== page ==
When The Best Conference Speaker Is Your Uber Driver (Epsilon Connect 2023 Notes)

The best speaker at Epsilon Connect 2023 was my Uber driver.

The conference was filled with smart, curious, and successful people from all walks. Finance, politics, tech, medicine, music, small business, big business, (insert a “holy crap you did/do that?!” profession), and it was awesome to all be at Vanderbilt together.

But this Uber lady.

Maybe you don’t know how it gets in Nashville in the summer. 90-something degrees. Impending thunderstorm complete with sawed-off warning shot thunder. The official cocktail hour ended 30 minutes ago, the unofficial one is already underway, and the ride you politely declined 60 minutes ago ain’t coming back.

You find yourself hailing an Uber under an oak tree straight out of the Charlie Brown Christmas Tree Lot. It’s barely shielding the rain, and despite deserving to be mercy-struck by lightning, you’ve calculated it probably won’t because it’s short and the gods are as nice as the people around here. Or so you hope.

In its shelter, you call your significant other to assure them, “I’m still alive – at least for now!”

I’ll take this story back to being about me now. And my uber lady.

The lifted pickup truck pulls up (Nashville, I adore you), I hop in, she says, “Buckle up honey” at the same time my girlfriend Val is telling me, “Don’t forget to wear a seatbelt” over the phone. As the belt-buckle clicks and my eyes land on the bobble-head chihuahua on her dashboard, I feel both loved and safe.

My driver is early-retirement age, with short grey hair and an “I needed a few extra bucks and something to do after stepping down from being a middle school teacher” vibe. I ask the polite-yet-standard question, “So how long have you been driving for Uber? Do you like it?”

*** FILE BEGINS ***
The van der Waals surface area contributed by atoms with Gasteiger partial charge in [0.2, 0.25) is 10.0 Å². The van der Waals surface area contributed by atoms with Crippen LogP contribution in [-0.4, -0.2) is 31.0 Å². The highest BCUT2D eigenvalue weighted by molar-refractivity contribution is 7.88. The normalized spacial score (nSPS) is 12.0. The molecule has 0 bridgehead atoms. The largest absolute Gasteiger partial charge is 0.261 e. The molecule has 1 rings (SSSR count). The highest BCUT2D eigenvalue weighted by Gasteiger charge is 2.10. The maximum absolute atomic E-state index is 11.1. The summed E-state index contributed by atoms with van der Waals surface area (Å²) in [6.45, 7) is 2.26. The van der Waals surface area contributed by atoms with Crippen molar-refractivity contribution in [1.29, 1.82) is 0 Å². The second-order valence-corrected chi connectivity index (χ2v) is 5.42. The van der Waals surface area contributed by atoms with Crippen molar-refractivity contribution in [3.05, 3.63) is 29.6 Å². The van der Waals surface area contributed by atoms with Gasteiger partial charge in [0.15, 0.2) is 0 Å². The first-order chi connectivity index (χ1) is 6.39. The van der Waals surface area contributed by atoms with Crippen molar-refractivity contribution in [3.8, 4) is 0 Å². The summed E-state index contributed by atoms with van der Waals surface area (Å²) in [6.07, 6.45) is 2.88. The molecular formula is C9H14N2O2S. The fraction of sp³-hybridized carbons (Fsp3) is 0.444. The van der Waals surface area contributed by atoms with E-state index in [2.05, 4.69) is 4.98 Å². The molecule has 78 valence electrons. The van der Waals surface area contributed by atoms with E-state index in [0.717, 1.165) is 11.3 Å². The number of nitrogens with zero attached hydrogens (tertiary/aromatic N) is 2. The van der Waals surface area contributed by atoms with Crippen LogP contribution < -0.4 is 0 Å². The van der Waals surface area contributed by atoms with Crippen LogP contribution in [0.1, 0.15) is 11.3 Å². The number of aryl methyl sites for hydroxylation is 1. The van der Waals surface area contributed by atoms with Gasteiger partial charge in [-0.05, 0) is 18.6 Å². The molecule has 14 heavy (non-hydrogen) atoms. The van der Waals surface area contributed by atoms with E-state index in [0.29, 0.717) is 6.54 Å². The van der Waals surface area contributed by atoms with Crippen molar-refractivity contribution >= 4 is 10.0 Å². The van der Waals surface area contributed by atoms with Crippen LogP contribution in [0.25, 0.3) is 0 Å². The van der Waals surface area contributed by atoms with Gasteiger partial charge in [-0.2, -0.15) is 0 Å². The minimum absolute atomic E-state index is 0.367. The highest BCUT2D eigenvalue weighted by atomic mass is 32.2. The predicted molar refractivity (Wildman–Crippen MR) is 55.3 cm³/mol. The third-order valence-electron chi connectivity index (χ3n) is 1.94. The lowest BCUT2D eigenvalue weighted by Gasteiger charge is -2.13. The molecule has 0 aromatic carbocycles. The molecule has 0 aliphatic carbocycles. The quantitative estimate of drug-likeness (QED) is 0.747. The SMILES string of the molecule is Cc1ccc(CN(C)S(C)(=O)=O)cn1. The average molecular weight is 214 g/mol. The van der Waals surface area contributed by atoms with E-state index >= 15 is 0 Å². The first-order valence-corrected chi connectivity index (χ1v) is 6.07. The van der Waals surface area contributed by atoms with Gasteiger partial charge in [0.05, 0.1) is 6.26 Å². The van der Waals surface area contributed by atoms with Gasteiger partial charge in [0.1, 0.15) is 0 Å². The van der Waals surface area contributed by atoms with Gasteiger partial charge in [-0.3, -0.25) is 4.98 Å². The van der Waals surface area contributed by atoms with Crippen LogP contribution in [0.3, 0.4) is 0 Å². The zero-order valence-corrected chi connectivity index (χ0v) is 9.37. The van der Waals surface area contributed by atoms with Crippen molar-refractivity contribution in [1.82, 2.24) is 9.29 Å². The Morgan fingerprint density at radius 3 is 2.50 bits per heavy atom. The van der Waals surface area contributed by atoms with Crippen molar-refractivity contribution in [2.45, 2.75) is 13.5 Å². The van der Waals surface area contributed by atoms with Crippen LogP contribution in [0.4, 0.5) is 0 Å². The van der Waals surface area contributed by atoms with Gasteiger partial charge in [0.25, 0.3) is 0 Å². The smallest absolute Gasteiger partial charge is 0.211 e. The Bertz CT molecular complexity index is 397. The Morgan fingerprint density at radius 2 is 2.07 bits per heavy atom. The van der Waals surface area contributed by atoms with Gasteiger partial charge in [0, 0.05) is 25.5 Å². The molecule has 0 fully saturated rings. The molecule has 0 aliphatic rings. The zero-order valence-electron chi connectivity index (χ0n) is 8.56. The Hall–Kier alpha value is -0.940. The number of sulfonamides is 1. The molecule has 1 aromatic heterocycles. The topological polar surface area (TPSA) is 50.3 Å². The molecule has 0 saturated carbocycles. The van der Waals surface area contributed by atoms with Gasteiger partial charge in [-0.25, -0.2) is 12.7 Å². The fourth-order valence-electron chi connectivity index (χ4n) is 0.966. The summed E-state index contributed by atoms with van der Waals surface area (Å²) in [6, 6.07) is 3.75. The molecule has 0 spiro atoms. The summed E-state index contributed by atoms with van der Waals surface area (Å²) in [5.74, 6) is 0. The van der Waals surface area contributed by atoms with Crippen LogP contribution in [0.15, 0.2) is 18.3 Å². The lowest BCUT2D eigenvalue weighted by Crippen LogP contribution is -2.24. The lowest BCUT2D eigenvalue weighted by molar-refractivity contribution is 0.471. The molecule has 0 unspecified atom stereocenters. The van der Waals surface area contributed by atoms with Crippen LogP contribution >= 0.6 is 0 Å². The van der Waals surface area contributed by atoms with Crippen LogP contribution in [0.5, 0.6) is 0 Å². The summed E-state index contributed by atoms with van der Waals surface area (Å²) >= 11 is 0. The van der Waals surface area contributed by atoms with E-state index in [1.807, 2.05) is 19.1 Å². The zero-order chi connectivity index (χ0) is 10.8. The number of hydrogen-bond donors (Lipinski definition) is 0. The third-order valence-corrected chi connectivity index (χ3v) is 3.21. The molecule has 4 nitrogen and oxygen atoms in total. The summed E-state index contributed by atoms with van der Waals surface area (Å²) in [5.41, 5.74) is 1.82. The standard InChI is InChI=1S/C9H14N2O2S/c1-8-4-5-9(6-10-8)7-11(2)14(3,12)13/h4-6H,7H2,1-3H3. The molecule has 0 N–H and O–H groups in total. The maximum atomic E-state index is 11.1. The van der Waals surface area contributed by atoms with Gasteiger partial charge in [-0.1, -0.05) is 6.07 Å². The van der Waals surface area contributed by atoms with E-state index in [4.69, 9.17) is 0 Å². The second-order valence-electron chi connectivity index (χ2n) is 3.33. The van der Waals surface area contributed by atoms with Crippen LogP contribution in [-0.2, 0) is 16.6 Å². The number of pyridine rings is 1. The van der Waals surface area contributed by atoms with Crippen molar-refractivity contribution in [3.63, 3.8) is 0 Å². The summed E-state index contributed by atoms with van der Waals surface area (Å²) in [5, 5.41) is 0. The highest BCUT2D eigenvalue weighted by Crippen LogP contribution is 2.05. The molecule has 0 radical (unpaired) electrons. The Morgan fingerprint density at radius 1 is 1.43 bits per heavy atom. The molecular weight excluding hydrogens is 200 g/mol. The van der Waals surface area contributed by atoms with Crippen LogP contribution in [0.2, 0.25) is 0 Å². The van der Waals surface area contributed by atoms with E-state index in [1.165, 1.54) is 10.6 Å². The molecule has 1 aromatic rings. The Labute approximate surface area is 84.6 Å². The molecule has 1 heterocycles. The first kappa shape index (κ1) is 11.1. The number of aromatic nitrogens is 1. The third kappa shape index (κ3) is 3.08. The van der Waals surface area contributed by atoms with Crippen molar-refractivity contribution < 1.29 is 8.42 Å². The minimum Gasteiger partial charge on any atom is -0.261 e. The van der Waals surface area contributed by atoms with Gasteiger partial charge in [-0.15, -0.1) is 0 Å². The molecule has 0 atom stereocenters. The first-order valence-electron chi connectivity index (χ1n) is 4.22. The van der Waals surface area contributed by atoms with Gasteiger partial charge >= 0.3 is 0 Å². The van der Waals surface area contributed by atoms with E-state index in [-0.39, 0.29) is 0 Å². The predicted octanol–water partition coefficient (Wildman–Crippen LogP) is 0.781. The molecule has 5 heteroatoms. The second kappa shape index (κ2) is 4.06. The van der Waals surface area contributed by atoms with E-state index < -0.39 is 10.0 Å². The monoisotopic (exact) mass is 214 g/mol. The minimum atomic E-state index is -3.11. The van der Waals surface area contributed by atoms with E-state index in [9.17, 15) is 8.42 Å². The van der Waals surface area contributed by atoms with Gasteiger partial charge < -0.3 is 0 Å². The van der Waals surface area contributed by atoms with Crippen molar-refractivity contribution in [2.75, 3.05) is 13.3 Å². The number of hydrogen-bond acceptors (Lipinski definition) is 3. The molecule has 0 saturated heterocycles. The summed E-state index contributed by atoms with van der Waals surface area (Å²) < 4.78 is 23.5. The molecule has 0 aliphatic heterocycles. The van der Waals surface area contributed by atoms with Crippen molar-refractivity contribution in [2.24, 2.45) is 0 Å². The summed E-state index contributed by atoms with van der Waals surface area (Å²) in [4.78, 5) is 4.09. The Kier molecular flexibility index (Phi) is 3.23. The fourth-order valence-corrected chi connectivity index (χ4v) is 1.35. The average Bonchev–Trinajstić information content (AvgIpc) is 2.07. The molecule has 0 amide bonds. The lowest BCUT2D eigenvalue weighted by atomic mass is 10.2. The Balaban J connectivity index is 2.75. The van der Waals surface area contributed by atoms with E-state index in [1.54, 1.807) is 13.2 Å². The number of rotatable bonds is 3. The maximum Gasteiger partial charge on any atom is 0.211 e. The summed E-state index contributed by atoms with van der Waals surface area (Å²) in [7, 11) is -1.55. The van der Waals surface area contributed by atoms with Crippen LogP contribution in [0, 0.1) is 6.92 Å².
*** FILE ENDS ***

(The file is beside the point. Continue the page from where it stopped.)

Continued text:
This Uber lady. My UBER lady. Best speaker at the conference. Here’s her opening:

“I’ve been driving for a few years now. Ever since I had to retire. I used to drive big rigs. It’s nice I get to drive still. But I sure do miss driving my big truck.”

Me, doing my best Grant Williams, “Aww, that’s so cool you knew what you loved and found a smaller way to still do it. Why’d you stop driving the big rigs?”

The truck made the turn onto a highway. Which is notable because of what she said next.

“I stopped driving after I had my accident. It was a bad one. Couldn’t drive anymore after that.”

Sweet Nashville gods, don’t fail me now.

“That’s awful, I’m so sorry to hear that.” I glanced at the GPS cradled on the dash. We had 20 minutes to go and were doing 60 in light rain. If I was going down, I might as well get her story first. “Were you hurt?”


I need to pause here and let you know what was going on at this conference. Ben Hunt, Rusty Guinn, and friends (and family) are really onto something.

Epsilon Connect is basically a gathering for people who have figured out how to make models work for them. Not in a mercenary way, but in a “We all have found success without hurting others, so how do we now make others successful while reducing the success-via-hurting-others models that seem to be everywhere and making people like us sad/jaded/cynical when we don’t want to be” way.  

Or at least that’s why I’m there and hoping it’s why the others are there too.

I believe most people’s default mode is to care. I believe you don’t have to go to Church™ about it. I also believe you need people in your life who mutually care. What makes the Epsilon crowd so enticing is we all are trying to figure out how to help others care productively.

Not to escape reality. Not to be shielded from reality. To help reality be less annoying.


You think something is wrong with the world and you’re not wrong to think that. But you know you’re not right about it either. The expression “the map is not the terrain” is useful here.  We can model reality (or markets, or elections, or…) but there’s always a gap between the details on the map and the recently fallen branch on the sidewalk just outside your house.